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Kansas Memory has been created by the Kansas State Historical Society to share its historical collections via the Internet. Read more.



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People - Notable Kansans - Irvin, Samuel McLeary, 1815-1887

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George A. Root to Mr. Elliott of Coffeyville

George A. Root to Mr. Elliott of Coffeyville
Creator: Root, George A. (George Allen), 1867-1949
Date: February 22, 1933
In this letter to Mr. Elliott of Coffeyville, Kansas State Historical Society Curator of Archives George A. Root provides some brief information regarding Samuel Irvin. Root explains that Irvin "arrived in Kansas in 1837, and established at Highland a mission for the Iowa and Sac Indians. He is described as a man of slight build, and absolutely fearless."

M.H. Turner to Kirke Mechem

M.H. Turner to Kirke Mechem
Creator: Turner, M.H.
Date: December 15, 1938
In this letter to Kansas State Historical Society secretary Kirke Mechem, Presbyterian Historical Society librarian M.H. Turner informs Mechem that she has searched for information regarding the printing press used at the Iowa and Sac Mission that Reverend Samuel M. Irvin worked at as a missionary, teacher, and makeshift surgeon. Turner explains that she found some information but "nothing about the press in the reports" of the Western Foreign Missionary Society.

Reminiscences of T.J. Sutherland

Reminiscences of T.J. Sutherland
Creator: Irvin, S. M. (Samuel Mcleary), b. 1812
Date: July 1882
This item, written by Reverend Samuel M. Irvin, contains Irvin's thoughts on Thomas Jefferson "TJ" Sutherland. Sutherland, also known as General Sutherland was, according to the information that he gave Irvin, held prisoner by the British following the burning of the "Caroline" on the Canadian border in 1837. Irvin explains that Sutherland intended on forming a group in order to move "west of the Indian reserves" but was unable to complete the task due to the fact that he died after a lengthy sickness.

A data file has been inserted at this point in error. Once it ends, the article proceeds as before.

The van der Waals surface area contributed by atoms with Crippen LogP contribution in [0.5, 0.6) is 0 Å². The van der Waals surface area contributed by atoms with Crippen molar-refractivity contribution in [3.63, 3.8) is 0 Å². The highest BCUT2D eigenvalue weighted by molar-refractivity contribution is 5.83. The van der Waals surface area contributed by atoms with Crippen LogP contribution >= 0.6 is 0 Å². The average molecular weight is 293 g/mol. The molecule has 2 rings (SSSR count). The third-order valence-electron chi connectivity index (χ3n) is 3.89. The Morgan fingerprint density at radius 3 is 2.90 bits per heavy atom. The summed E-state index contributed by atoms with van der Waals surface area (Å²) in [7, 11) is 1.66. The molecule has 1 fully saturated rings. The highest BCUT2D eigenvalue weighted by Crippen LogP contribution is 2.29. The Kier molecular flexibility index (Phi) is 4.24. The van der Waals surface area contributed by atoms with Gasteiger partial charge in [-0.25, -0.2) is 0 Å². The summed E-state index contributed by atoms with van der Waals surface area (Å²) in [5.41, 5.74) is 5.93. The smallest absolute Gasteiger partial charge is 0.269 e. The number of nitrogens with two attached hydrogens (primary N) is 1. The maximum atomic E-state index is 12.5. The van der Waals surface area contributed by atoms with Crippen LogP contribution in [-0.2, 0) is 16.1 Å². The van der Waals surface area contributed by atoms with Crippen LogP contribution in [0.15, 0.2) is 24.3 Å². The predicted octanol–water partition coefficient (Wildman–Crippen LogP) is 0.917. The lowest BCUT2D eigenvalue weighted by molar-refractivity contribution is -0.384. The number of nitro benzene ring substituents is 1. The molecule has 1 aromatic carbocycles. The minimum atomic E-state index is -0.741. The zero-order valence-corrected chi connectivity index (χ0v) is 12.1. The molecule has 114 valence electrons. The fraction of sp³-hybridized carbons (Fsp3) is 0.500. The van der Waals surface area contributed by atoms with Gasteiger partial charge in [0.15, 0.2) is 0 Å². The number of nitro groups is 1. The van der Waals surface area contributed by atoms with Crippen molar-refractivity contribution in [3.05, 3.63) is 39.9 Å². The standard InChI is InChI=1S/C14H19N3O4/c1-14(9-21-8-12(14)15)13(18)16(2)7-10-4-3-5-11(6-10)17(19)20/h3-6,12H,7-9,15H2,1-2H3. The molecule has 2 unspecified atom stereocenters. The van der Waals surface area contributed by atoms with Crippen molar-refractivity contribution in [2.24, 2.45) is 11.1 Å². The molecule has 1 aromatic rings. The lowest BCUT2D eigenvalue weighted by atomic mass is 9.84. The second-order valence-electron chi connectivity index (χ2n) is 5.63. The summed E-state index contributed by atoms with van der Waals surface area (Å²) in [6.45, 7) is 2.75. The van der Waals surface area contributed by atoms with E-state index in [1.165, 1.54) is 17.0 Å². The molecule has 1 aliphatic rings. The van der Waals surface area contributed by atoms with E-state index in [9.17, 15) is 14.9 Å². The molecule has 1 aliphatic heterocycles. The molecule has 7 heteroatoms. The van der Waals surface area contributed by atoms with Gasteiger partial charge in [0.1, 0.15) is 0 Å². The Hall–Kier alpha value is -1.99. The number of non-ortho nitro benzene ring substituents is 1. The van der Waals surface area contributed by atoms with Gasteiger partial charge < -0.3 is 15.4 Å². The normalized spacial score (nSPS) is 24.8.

Reverend Samuel M. Irvin and family

Reverend Samuel M. Irvin and family
Date: Between 1854 and 1859
This is a photograph showing Reverend Samuel M., Eliza, his wife, and their family. In November 1837, Rev. Irvin and his wife established a Presbyterian mission for the Iowa Indians located two miles west of the mouth of Wolf River on the southern edge of the Iowa Reservation in present-day Doniphan County, Kansas. Buildings were constructed on the mission grounds, and children were taught in English and the Iowa language. This was made possible by the arrival in 1843 of a printing press on which Irvin published a hymnal and several grammar books in the Iowa language. Studies included spelling, arithmetic, and geography, but emphasis was placed on the industrial and domestic arts and farming. With the passage of the Kansas-Nebraska Act in 1854, a new treaty was negotiated causing a reduction of Indian lands. The treaty took effect that same year, and white settlement began in earnest. As a result of the loss of land, the mission became too far removed from the two reservations to make attendance at the school convenient for Indian children. The mission closed in 1863 with Reverend Irvin working there until it closed.

Samuel M. Irvin diary

Samuel M. Irvin diary
Creator: Irvin, S. M. (Samuel Mcleary), b. 1812
Date: January 1, 1841-June 23, 1848
This diary was written by Samuel M. Irvin, and it contains a great number of details surrounding his activities during the period from January 1841 through June 1848. During the period covered in the diary, Irvin worked as the principal missionary at the Iowa Presbyterian Mission near Highland, Kansas. As a result, Irvin's diary discusses his duties in that capacity, as well as his day-to-day activities on the frontier.

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